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FOCUS: Russia-Ukraine War

Video Feeds Speculation About Prigozhin's Death

After celebrated Wagner Group leader Yevgeny Prigozhin died in a plane crash, following his attempted coup against Russian President Vladimir Putin, some Wagner adherents are convinced Prigozhin is not dead. A video from Africa is adding fuel to the fire.

Video Feeds Speculation About Prigozhin's Death

People lay flowers on a spontaneous memorial in memory of Wagner chief Yevgeny Prigozhin.

Maria Zholobova

This article was updated on August 31, 2023 at 6:30 p.m.

ST. PETERSBURG — In front of the Wagner Center in St. Petersburg stands a memorial to former mercenary commander Yevgeny Prigozhin. The center, once heavily guarded, now lacks the usual security, allowing unrestricted access.

One by one, cars with tinted windows drive up to the memorial. A man in camouflage steps out of one. His partner, also in camouflage, struggles out of the back seat and pulls two metal crutches behind him. Both go to the memorial and lay out bouquets of red carnations. Refusing to answer questions, they silently go to the fence and look at the memorial through dark sunglasses.

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When questioned, those in attendance remain silent, or briefly talk about how “unfairly and cowardly” their boss was treated. Some rip the chevrons off their sleeves and put them on top of red carnations and roses.

In another car, two people arrive with flags embroidered with the Wagner emblem. They pick two people from the crowd and ask them to put banners on the flowers. One of them says that he used to work with Prigozhin. He does not give his name.

The men take out candles and begin to lay them out: 10 candles, to match the number of people who died in the crash. At this moment, a man in a black T-shirt with a red and yellow Wagner emblem appears from the crowd. He drags a sledgehammer behind him. "Why did you bring a sledgehammer?" someone asks. “Prigozhin liked sledgehammers; that’s why,” the man replies.

The crowd at the memorial grows. Whole families gather. A man gives his daughter a pair of red carnations and pushes her towards the collection of flowers. Mom and son approach the banner unfurled on the flowers. A woman calmly puts her hand on the flag, closing her eyes. Her child stands aside and watches in bewilderment.

A newly resurfaced video on Thursday of Prigozhin shows him in Africa just days before his death, where he is seen addressing speculation about his wellbeing and possible threats to his security. It is sure to add to speculation about whether he may still be alive.

"For those who are discussing whether I'm alive or not, how I'm doing - right now it's the weekend, second half of August 2023, I'm in Africa," Prigozhin says in the short video published by the Grey Zone Telegram channel which is linked to his Wagner Group. "So for people who like to discuss wiping me out, or my private life, how much I earn or whatever else - everything's ok." (See video below)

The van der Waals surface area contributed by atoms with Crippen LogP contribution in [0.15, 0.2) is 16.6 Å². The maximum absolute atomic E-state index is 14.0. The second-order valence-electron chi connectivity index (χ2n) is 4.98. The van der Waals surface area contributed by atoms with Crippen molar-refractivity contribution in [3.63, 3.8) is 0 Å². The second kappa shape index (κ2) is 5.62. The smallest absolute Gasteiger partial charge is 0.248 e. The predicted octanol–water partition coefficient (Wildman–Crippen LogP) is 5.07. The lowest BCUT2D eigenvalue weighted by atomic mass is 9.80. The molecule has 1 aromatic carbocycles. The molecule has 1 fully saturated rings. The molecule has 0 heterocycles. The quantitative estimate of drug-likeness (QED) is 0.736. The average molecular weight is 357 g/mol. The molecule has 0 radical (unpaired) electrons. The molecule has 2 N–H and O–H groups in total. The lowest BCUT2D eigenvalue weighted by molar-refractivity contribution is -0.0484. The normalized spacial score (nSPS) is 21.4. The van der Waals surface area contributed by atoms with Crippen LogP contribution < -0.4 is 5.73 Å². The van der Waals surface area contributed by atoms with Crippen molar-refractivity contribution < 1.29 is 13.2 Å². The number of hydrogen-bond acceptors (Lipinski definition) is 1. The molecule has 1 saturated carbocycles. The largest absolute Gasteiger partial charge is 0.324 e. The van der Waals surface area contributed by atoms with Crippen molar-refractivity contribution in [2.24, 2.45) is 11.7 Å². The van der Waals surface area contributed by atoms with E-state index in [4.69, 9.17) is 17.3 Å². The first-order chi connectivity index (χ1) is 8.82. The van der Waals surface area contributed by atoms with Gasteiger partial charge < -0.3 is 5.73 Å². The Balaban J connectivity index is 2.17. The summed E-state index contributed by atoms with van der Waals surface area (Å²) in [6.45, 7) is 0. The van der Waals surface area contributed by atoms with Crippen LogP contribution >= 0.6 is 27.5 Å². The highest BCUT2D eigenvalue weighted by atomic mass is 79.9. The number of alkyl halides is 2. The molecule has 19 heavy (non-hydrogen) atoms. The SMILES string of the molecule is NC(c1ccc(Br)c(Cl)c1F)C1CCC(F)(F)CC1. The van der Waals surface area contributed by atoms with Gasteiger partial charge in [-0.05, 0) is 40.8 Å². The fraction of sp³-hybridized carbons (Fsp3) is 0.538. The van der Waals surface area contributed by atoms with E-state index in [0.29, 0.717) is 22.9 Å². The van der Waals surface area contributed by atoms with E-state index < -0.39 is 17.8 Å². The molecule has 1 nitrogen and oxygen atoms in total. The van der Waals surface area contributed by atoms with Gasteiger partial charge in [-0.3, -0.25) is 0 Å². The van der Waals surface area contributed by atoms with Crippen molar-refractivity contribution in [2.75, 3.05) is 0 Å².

Putin "never forgets"

Back at the memorial the week before, grief mixed with speculation and bitterness.

“He was killed like Nemtsov,” whispers a gray-haired woman next to me, referring to Russian politician and Putin critic Boris Nemtsov, who was assassinated in 2015. “Though Nemtsov was not as kind to me as Prigozhin. This man was one of the people, unlike Nemtsov.”

He's like a father to us.

A Yandex Delivery car drives up. The driver takes a huge funeral wreath from the trunk and sets it up in front of the crowd. "And who ordered the wreath?" someone asks him. "I don't know. They ordered it; I brought it,” the driver makes a helpless gesture.

Eventually, there were so many cars that there was nowhere left to park. Suddenly, loud music is heard: Vika Tsyganova's song "Wagner" plays from one of the passing cars. The crowd begins to sing softly.

A woman in her 60s says she is shocked by the news of Prigozhin’s death: “He was such an honest person. He ate from the same plate as the soldiers. He was very nice to me ... I am glad that I raised my daughter correctly; she also supports Prigozhin. She believes that Prigozhin’s plane was shot down by air defense. After the mutiny, everyone remembered Putin’s words, that he never forgives betrayal. Was it a betrayal? I think it was."

Firefighters on the site of the crash of the private plane transporting Prigozhin.


Anger, and denial

Putin called Prigozhin's actions a betrayal two months ago, after the mercenary leader marched on Moscow, taking the city of Rostov unopposed. Putin described the attempted coup as "terror" and "treason against the country and the people," and that it amounted to "stabs in the back."

But there was no punishment for Prigozhin at the time.